‘A Haunting in Venice’ gives us a familiar story from a new, dutch, angle.

Mrs. Reynolds (Michelle Yeoh) and friends doing something spooky. Photo courtesy of Disney UK.

It must be interesting to be Kenneth Branagh. At one time, he was the sole proprietor of films based on Shakespeare’s plays, cutting his teeth on the Henry V’s and Hamlets of the world. This, sprinkled with the occasional “Wild Wild Wests” of the world and a single appearance in “Harry Potter,” leads him to have something of a career pivot. Sure, he’ll keep up appearances in his “Oppenheimers” and what have you, but it seems more and more clear that he is indignantly adamant about becoming the definitive Hercule Poirot. Did we ask for one? I don’t remember asking for this. I didn’t ask, but I think it’d be weird if we didn’t acknowledge it, right? Right?

After his many years of globetrotting and inspecting, Hercule Poirot (Kenneth Branagh) is living up retirement in the streets (or, rather, canals) of Venice. He, along with his bodyguard Vitale (Riccardo Scamarcio), are invited to a seance by an old friend, detective fiction author Adriane Oliver (Tina Fey). This seance, on the night of Halloween, is taking place at the decrepit palazzo of one Rowena Drake (Kelly Reilly), famed opera soprano. At this palazzo lie many dark memories. Legend tells of an orphanage that locked its children in the basement to starve during the plague years. More recently, Rowena’s daughter, Alicia (Rowan Robinson), committed suicide in this house a year prior. The seance, led by the mysterious Mrs. Reynolds (Michelle Yeoh) and her assistant Desdemona (Emma Laird) attempts to reach out to and speak with the spirit of Alicia. In attendance, we find many who touched the life of Alicia, former flame Maxime Gerard (Kyle Allen), superstitious nanny Olga Seminioff (Camille Cottin), family doctor Leslie Ferrier (Jamie Dornan) and his admittedly creepy son Leopold (Jude Hill). Are there really spirits about? What happened to Alicia? Poirot intends to get to the bottom of whatever runs about the halls of this sinking mansion.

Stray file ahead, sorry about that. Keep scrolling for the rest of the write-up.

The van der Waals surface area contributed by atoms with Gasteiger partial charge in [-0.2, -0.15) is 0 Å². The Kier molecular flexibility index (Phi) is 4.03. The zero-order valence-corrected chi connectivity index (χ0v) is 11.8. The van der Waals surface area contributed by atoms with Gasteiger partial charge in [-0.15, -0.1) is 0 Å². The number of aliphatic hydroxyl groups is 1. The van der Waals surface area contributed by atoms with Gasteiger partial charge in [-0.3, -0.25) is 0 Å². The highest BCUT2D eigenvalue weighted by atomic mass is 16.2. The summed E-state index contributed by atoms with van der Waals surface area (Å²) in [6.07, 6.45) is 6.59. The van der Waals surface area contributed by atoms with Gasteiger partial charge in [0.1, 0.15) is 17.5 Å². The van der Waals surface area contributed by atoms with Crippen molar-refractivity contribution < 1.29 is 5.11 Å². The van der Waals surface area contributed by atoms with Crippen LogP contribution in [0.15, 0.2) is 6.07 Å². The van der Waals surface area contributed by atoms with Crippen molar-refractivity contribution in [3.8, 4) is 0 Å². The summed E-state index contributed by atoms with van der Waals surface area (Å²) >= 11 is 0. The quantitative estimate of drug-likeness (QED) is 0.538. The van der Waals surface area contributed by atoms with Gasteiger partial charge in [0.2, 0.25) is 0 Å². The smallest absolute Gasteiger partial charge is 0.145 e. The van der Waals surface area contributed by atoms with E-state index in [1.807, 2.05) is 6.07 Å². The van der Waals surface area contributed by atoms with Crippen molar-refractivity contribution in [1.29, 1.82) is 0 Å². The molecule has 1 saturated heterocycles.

To call this the best of Branagh’s Poirot trilogy would not be saying much. In one, a middling effort on the slopes of the Alps. The other, an adventure on a boat that is at times competent and other times offensive to the observant viewer. This, I would posit, is the most self-aware of the three, and I would call that a great success compared to the other two. Despite the occasional odd performance, Branagh’s refined charisma as a detective who both denies yet needs his calling is always a treat. In Poirot, we get almost a fish-out-of-water experience, taking the typical Agatha Christie detective and putting them in a setting fit for an Edgar Allan Poe sob story. The camera work in this exemplifies the tangible strangeness of the setting, placing characters in less of the frame to allow this palazzo to almost visually eat these characters alive in nearly every non-dialogue shot. This film is really a feast for the eyes if you do care to look. Outside of that, I would say that the cover of ambiguity toward the end is taken back more than I’d like, but at the end of the day, this is still Agatha Christie through and through.

You know, as odd as it may seem, I’m glad that Kenneth Branagh has enough clout in the industry to get some money together to put on a ridiculous mustache and a silly French accent to talk to all his actor friends in movies like these. In the age of the serious drama and the irreverent comic book film, I don’t know if there will ever not be a place for well-made vanity projects such as these.